Presidential candidate and Egypt's former army chief Abdel Fattah al-Sisi talks during a television interview broadcast on CBC and ONTV, in Cairo
By Yasmine Saleh
ABU HOMOS Egypt (Reuters) - Egypt's ultra-conservative Islamist Al Nour party is voicing interest in joining President Abdel Fattah al-Sisi's new government as part of a strategy to replace the banned Moslem Brotherhood as the country's most influential Islamist movement.
Al Nour chief Younes Makhyoun, who enjoys strong support in Egypt's poor cities and slum areas where Sisi's liberal-leaning allies are weak, said in an interview with Reuters his party's strategy would be to "help Sisi in his rule". He backed the former general when the army toppled the Brotherhood last year.
When asked if his party would be willing to take up a post in Sisi’s new government, Makhyoun, said: “Very likely and I expect so if God is willing.” “We are ready and we don’t mind any opportunity to present through it something for Egypt. It is a national duty to seek that. I would not mind joining the president as a consultant on his team or in the coming cabinet if he offered us so.”
Sisi has indicated he will show little tolerance for political Islam in a country where leaders with military backgrounds have battled militants for decades.
But political and security officials say he might see advantages to engaging them in some form after parliamentary elections expected in few months provide a clear view of the country's political landscape.
Sisi could need broader support in moving to crush militants who have stepped up attacks on soldiers and police since the former army chief deposed President Mohamed Mursi of the Brotherhood last year after mass protests against his rule.
For now, security officials said, Sisi needs technocrats to fix a soaring budget deficit and education and health problems.
The Salafists, whose doctrine asks followers to obey the ruler of their country, have already asserted some influence. In the aftermath of Mursi's ouster, they became kingmakers, blocking, in one instance, the nomination of a prime minister.
Opposing Sisi would be a risky affair for any political movement, not least one of an Islamist stripe. Security forces killed hundreds of Brotherhood members in street protests, arrested thousands of others and put its leaders on trial.
Al Nour appears to be betting that favor from following its support for Sisi will help it remain relevant, and safe, in a country where repression against Islamists has reached unprecedented levels.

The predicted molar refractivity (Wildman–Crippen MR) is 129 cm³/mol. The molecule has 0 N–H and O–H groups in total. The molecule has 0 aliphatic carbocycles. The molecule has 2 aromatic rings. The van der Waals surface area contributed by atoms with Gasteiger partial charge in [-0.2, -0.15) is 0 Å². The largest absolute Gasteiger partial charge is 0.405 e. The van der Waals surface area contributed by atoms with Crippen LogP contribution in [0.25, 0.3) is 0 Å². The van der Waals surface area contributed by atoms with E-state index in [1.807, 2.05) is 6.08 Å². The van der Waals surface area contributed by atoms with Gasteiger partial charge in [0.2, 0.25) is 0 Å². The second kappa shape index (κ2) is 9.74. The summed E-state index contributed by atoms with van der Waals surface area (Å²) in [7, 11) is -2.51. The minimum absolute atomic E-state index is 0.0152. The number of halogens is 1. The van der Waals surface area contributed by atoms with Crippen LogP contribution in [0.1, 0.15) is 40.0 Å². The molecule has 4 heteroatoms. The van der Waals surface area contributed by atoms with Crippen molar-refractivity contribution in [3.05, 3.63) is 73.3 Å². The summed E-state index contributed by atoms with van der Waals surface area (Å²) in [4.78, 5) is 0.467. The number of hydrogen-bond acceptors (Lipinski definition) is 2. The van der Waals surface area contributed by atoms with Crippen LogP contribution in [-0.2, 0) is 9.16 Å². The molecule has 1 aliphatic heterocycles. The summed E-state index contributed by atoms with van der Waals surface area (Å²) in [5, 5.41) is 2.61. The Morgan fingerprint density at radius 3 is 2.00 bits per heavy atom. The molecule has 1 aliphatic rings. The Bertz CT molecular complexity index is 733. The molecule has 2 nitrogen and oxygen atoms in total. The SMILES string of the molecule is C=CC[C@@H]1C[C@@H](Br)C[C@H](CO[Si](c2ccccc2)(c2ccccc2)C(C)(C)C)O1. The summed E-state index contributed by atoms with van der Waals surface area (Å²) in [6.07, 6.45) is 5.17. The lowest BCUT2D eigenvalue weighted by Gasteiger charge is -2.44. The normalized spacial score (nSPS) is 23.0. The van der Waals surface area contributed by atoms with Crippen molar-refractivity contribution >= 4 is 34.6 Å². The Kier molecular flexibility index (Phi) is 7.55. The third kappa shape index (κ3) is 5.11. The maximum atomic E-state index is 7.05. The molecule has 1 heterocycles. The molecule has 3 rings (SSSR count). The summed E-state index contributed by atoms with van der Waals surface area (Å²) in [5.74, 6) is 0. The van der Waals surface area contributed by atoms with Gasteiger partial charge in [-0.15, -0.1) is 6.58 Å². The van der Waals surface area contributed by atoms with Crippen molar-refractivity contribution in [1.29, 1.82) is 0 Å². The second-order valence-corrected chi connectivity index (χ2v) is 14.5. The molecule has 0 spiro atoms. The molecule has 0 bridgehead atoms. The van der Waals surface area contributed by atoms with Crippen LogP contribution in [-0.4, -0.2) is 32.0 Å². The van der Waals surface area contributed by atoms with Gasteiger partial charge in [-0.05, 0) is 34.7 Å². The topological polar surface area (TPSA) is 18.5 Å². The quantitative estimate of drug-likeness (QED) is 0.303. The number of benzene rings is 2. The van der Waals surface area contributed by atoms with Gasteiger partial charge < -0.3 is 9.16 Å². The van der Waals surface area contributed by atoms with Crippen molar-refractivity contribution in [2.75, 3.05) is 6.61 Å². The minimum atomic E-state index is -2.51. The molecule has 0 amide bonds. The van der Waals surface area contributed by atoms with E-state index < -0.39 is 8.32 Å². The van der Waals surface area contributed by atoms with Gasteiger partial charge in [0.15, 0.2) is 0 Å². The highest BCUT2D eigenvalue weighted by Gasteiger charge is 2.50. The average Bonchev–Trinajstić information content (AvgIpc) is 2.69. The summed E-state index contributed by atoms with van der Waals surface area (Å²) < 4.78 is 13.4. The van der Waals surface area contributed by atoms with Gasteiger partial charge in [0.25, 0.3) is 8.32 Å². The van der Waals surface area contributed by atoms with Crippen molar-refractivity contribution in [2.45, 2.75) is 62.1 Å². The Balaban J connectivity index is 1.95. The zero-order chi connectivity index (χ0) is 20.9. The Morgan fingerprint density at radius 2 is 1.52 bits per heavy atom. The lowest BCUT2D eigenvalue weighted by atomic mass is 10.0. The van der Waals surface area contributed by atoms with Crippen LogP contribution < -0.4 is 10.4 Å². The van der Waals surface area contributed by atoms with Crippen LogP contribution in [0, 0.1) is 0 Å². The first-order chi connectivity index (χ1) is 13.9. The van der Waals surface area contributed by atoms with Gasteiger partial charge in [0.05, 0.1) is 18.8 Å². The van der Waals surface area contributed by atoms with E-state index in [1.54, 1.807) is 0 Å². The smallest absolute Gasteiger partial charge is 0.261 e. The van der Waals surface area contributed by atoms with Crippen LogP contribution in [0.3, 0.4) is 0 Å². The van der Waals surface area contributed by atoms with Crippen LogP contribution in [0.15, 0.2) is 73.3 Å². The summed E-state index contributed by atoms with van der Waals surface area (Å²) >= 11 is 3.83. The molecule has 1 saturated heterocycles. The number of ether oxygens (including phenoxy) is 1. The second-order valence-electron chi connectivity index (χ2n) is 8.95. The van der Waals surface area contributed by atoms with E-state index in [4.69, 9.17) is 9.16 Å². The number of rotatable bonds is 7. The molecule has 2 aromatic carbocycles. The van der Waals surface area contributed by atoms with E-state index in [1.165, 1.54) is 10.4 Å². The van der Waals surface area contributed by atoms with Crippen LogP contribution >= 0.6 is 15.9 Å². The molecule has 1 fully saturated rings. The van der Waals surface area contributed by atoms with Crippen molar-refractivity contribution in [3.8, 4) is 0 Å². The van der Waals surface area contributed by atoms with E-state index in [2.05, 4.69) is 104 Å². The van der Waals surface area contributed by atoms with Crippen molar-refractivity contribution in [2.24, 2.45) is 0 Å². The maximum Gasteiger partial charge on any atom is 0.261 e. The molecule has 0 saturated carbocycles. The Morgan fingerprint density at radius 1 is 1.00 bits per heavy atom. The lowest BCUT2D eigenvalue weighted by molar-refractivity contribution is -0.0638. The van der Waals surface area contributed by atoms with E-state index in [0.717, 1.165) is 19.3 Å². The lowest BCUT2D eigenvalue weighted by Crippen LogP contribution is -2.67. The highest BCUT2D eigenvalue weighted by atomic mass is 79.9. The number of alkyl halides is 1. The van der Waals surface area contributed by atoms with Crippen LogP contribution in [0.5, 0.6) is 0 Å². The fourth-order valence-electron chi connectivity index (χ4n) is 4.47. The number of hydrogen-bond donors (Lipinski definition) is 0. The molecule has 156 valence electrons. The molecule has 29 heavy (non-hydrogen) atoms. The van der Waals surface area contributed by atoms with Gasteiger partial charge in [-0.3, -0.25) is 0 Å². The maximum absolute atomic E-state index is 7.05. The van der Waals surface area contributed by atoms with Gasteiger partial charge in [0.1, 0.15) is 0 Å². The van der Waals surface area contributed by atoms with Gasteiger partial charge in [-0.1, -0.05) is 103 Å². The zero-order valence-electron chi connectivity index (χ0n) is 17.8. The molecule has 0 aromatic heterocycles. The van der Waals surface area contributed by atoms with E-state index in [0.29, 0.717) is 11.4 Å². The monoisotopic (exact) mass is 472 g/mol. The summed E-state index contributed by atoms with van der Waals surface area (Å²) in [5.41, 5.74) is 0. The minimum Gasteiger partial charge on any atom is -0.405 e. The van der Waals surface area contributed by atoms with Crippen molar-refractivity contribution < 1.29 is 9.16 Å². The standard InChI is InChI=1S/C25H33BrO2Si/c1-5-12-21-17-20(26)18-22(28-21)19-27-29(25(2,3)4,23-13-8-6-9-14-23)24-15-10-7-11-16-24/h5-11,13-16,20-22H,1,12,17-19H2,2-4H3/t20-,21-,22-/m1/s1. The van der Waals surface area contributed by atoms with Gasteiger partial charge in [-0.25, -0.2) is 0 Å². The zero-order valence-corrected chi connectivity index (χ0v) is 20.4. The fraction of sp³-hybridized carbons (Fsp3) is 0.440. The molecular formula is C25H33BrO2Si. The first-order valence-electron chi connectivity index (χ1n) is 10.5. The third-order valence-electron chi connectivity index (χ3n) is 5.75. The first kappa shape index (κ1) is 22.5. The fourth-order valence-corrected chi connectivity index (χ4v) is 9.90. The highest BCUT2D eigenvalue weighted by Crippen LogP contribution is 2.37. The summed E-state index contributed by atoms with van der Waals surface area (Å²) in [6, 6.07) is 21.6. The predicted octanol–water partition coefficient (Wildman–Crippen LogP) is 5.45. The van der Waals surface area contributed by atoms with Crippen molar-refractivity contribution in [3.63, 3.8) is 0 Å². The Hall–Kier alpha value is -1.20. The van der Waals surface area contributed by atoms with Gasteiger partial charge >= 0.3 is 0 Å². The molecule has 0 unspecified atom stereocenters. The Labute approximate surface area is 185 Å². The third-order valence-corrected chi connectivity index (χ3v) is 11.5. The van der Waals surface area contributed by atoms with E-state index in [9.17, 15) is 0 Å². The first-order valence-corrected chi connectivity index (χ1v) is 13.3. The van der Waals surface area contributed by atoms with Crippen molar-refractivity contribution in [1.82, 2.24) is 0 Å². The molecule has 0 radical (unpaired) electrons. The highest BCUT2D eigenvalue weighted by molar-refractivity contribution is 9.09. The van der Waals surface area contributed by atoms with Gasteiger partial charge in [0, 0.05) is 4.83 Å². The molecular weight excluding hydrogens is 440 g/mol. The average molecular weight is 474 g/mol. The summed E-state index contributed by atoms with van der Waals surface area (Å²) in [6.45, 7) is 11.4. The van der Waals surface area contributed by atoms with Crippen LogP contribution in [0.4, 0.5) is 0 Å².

Al Nour came second after the Brotherhood in the 2012 parliamentary election with 20 percent of the vote.
Makhyoun acknowledged that allegations that Mursi usurped power, imposed the Brotherhood's views on society and mismanaged the economy tarnished Egypt's Islamists in general.
"There is no doubt that the Muslim Brotherhood made major mistakes when they were in power and that they affected us," Makhyoun said, talking in his villa in the poor village of Abu Homos, north of Cairo.
"It had affected us negatively. Our power now on the street is different to how it was after the Jan. 25th revolution," he added, referring to the 2011 popular uprising that toppled autocrat Hosni Mubarak and brought Mursi to power.
But the Brotherhood's demise has also given Nour the chance to become the dominant Islamist group.
The Nour party is formed mostly from religious preachers and popular Salafi scholars. It is unclear where it gets money to fund mosques, charities and branches across Egypt.
But some analysts said it could be getting a financial aid from similar groups in wealthy Gulf Arab States.
The party's flexibility has contributed to its survival, avoiding politics then embracing it to maneuver in Egypt's volatile and polarized political climate.
Sisi offered rare praise of an Islamist grouping when he commended what he called Al Nour's nationalism.
But comments in television interviews during the election campaign offered strong hints that he would show no tolerance for overly-ambitious Islamists, saying there is no such thing as a religious state - challenging a central Islamist concept.
Makhyoun, a soft-spoken dentist with a long beard, did not seem disturbed by Sisi's remarks.
"He was talking about the practices of a certain group that used religion to reach power," he said, in a clear reference to the Muslim Brotherhood.
In order to survive Egypt's upheaval, Al Nour was nimble. The party first welcomed Mursi; then when mass protests against his rule erupted, it switched sides.
These days it endorses the state's campaign against fellow Islamists, the Brotherhood. Human rights groups say there are now over 16,000 political detainees in Egypt.
"We first need to build the state's institutes and reach stability then fix any such violations," said Makhyoun, who worked as a religious preacher for 40 years.
"We know that the Egyptians are religious, love Islam and its Sharia laws and in time and by us being close to the people on the streets, our situation and image will be enhanced."
"I think the situation is moving in the right direction."
(Editing by Michael Georgy and Ralph Boulton)